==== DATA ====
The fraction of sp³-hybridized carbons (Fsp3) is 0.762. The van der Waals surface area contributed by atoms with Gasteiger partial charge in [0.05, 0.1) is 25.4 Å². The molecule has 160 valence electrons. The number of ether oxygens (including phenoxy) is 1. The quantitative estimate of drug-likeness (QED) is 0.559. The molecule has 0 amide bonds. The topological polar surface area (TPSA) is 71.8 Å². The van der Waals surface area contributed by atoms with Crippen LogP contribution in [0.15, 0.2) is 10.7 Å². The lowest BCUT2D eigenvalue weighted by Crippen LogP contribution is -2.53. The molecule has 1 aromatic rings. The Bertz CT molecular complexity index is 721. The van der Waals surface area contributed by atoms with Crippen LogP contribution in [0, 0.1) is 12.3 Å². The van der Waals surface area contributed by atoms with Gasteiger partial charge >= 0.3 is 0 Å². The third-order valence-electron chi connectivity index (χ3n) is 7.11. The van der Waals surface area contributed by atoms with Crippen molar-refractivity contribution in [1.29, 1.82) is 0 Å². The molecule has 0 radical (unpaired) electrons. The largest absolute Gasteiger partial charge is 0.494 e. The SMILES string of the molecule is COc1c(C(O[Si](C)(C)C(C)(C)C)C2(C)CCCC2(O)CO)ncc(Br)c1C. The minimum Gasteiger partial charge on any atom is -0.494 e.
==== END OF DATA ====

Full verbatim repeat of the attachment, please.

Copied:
The fraction of sp³-hybridized carbons (Fsp3) is 0.762. The van der Waals surface area contributed by atoms with Gasteiger partial charge in [0.05, 0.1) is 25.4 Å². The molecule has 160 valence electrons. The number of ether oxygens (including phenoxy) is 1. The quantitative estimate of drug-likeness (QED) is 0.559. The molecule has 0 amide bonds. The topological polar surface area (TPSA) is 71.8 Å². The van der Waals surface area contributed by atoms with Crippen LogP contribution in [0.15, 0.2) is 10.7 Å². The lowest BCUT2D eigenvalue weighted by Crippen LogP contribution is -2.53. The molecule has 1 aromatic rings. The Bertz CT molecular complexity index is 721. The van der Waals surface area contributed by atoms with Crippen LogP contribution in [0, 0.1) is 12.3 Å². The van der Waals surface area contributed by atoms with Gasteiger partial charge >= 0.3 is 0 Å². The third-order valence-electron chi connectivity index (χ3n) is 7.11. The van der Waals surface area contributed by atoms with Crippen molar-refractivity contribution in [1.29, 1.82) is 0 Å². The molecule has 0 radical (unpaired) electrons. The largest absolute Gasteiger partial charge is 0.494 e. The SMILES string of the molecule is COc1c(C(O[Si](C)(C)C(C)(C)C)C2(C)CCCC2(O)CO)ncc(Br)c1C. The minimum Gasteiger partial charge on any atom is -0.494 e.